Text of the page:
Seismic Case Studies

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  • Created on: 26-05-13 14:09

Kobe Earthquake - Physical Geog.

When: 17th Janauary 1995 at 5.46am

Where: Japanese city of Kobe, epicentre = 20km to  south-west of Kobe in Osaka Bay

Magnitude: 7.2 on the Richter Scale

Physical Geography:

  • 30-50km long rupture of a strike-slip fault occurred below Kobe
  • In 2 weeks after main earthquake there were 1320 aftershocks (150 strong enough to be felt)
  • Shallow depth = 14km
  • Philippines Plate is subducting beneath the Eurasian = strain on Eurasian Plate = Median Tectonic Line = creates a new fault zone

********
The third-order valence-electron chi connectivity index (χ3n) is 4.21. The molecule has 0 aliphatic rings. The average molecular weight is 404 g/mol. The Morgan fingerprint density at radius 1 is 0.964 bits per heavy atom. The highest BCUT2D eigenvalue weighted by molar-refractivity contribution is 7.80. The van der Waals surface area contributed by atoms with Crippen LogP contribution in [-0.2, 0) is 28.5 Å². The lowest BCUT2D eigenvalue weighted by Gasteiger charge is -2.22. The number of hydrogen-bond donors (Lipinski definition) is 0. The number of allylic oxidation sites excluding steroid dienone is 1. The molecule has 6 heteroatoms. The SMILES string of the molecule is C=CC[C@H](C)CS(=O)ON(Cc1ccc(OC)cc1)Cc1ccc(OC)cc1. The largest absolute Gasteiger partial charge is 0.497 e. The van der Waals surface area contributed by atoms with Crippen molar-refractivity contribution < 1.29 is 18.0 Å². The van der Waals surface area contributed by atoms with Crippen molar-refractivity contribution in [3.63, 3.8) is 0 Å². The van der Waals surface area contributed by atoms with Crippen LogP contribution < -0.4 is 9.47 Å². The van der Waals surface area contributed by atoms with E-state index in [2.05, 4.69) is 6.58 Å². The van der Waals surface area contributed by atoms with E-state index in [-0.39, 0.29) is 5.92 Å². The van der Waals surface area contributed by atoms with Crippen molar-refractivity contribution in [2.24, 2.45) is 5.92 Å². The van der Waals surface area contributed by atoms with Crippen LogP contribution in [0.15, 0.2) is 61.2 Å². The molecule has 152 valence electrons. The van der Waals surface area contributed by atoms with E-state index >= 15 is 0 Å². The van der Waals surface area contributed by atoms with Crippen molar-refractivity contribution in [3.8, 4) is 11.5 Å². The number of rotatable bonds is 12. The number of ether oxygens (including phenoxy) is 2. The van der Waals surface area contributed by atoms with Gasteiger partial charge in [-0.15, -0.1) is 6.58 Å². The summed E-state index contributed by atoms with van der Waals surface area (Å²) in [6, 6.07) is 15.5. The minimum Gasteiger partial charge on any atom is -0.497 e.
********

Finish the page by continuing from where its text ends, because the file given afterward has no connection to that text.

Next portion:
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Kobe Earthquake - Impacts

  • 6300 deaths and 35,000 injured
  • 70% of water system inoperable
  • Over 103,500 buildings destroyed
  • All transport routes severly affected = collapse of elevated roads e.g. Hanshin Expressway suffered a collapse of a 630m section
  • Only 20% of buildings in the CBD useable after the earthquake
  • Port facilities severly damaged by liquifaction and lateral flow of soil - Kobe handles 30% of Japan's commercial shipping
  • Gas and electricity supplies damaged = ruptured pipes/ collapsed poles
  • Over 60% of deaths were people aged over 60
  • Ruptured gas pipes led to over 3000 fires in Kobe
  • 300,000 left homeless = 20% of Kobe's population
  • Caused US$99.3 billion in damage
  • Reconstruction price tag = $120 billion
  • 20,000 people lost their jobs
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Kobe Earthquake - Responses